Living for my girl

A portrait of Victoria McLeod taken by her father Malcolm.

After their 17-year-old daughter took her own life last April, Ms Linda Collins, 55, and Mr Malcolm McLeod, 60, decided to get married.

To the New Zealanders, who have been together for more than 20 years, their union was a tribute to Miss Victoria McLeod's life.

"I wanted to have the name 'McLeod', just like my daughter," says Ms Collins, a copy editor at The Straits Times.

"People often say that couples split up when a child dies but I wanted to send a signal that that wasn't going to happen to us."

Last October, they tied the knot in a low-key ceremony, witnessed by two colleagues who also doubled up as photographers.

Miss McLeod, affectionately known as Vic, was gifted in writing, poetry and art but struggled academically. Her mother describes her as a perfectionist who compared herself to others and put great pressure on herself to get a spot in university.

Ms Collins said: "I showed her a course overseas where she didn't need qualifications to get into. But she said, 'That's not university, Mum. People won't respect me.'"

The day before she ended her life, Miss McLeod had seemed quiet and detached, but Ms Collins dismissed it as just "her being a teenager".

The teen had spent the afternoon filming for a school project on acrophobia (fear of heights).

Ms Collins recalled a clip showing her daughter blowing a piece of tissue off a high ledge. "It was a very alarming image, quite disturbing for some reason. I asked her, 'You would never think of doing this would you?' and she said, 'No, mum. No.'"

She chides herself for failing to pick up what she thinks was a clue to her daughter's state of mind. "She was trying to tell us she was the tissue, she was fragile. It wasn't the tissue going off the edge. It was her."

Miss McLeod had accumulated numerous diaries over the past years.

After her death, it was particularly harrowing for Ms Collins to read through every entry, "hearing Vic's voice in the writing".

From her diaries, Ms Collins learnt that her daughter had entertained suicidal thoughts on two previous occasions - when she was 14 and the day before she killed herself.

"You keep kicking yourself because you're stupid not to have seen these signs," says Ms Collins.

"You see your kid as special and you want them to be happy, so you don't ask the hard questions."

Such feelings of guilt or regret are common among survivors but for parents of children who commit suicide, the feelings are even more intense and complicated, said Ms Valerie Lim, founder of Child Bereavement Support Singapore.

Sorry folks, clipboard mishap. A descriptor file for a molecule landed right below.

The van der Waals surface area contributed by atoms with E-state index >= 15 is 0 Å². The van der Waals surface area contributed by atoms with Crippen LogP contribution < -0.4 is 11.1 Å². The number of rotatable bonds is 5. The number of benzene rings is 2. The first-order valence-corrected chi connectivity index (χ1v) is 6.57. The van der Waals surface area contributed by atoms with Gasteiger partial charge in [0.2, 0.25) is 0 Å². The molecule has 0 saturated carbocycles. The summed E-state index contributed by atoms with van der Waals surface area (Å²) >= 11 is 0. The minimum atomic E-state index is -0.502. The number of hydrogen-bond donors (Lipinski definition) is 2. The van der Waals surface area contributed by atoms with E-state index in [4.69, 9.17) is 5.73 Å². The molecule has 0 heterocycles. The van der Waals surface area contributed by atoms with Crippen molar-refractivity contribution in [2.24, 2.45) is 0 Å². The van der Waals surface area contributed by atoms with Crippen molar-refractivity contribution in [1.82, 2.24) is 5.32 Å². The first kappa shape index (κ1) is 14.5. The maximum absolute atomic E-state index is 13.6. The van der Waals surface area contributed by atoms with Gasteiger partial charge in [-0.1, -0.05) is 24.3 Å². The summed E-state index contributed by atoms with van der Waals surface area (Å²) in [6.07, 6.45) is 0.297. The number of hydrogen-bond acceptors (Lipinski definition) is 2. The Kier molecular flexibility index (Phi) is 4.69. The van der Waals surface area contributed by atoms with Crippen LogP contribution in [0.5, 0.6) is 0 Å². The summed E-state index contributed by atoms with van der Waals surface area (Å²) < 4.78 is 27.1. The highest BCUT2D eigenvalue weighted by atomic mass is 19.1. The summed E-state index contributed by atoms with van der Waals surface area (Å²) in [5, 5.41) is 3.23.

GUILT

Ms Lim said that parents typically assume the role to protect and care for the child. So even if the child choose to die or the death is beyond the control of the parents, the guilt of being unable to prevent it can be extremely difficult to bear.

"When a parent dies, you lose your past. But when your child dies, you lose your future. You lose what you hoped for," she adds.

For Ms Collins, living for her daughter keeps her going each day.

She keeps busy with her job, goes for grief and trauma counselling, and attends bible study classes. She also volunteers at a children's home and teaches English at a homework club in Little India.

Mr McLeod, a deputy picture editor with The Straits Times, often keeps odd hours at his job.

Ms Collins finds enormous comfort in meeting fellow survivors about once a month. Hearing their stories and sharing their grief have helped her know that she is not alone in the struggle.

"You know that they understand and there's a weird kind of support. There's stuff you don't need to speak about," she says.

Keeping a busy schedule has helped Ms Collins focus on life ahead but she admits that there is not a moment in a day that she doesn't think of her daughter.

"I see her stuff, I remember and feel her, so I don't want to throw her things away," she says.

"I don't want to create a shrine to her either but I yearn to store or capture some moments."

HEALING

The couple are exploring options to become foster parents as they feel that parenthood can help them in their journey of healing. They also hope to adopt a child in future.

"We're really praying that we can adopt a child because we miss being parents. We can see where we missed our own daughter's clear signs but we loved being parents to her," says Ms Collins.

"We'll be better parents now if we get the chance."

Ms Collins also finds solace in knowing that Miss McLeod would have wanted her and her husband to help people through her death, so she keeps the memory of her daughter alive by sharing her daughter's story with others.

She has worked with the Association Of Women For Action And Research to hold self-help and career-planning workshops at the Australian International School Singapore. Her daughter had attended that school.

The parents' association at the school has also introduced an "I'm OK" day, where students are taught to check on one another and to look out for suicidal tendencies.

Ms Collins says: "I think Victoria would be really pleased that I'm sharing her story and if anything, it can help other kids. She'd really like that."


This article was first published on May 10, 2015.
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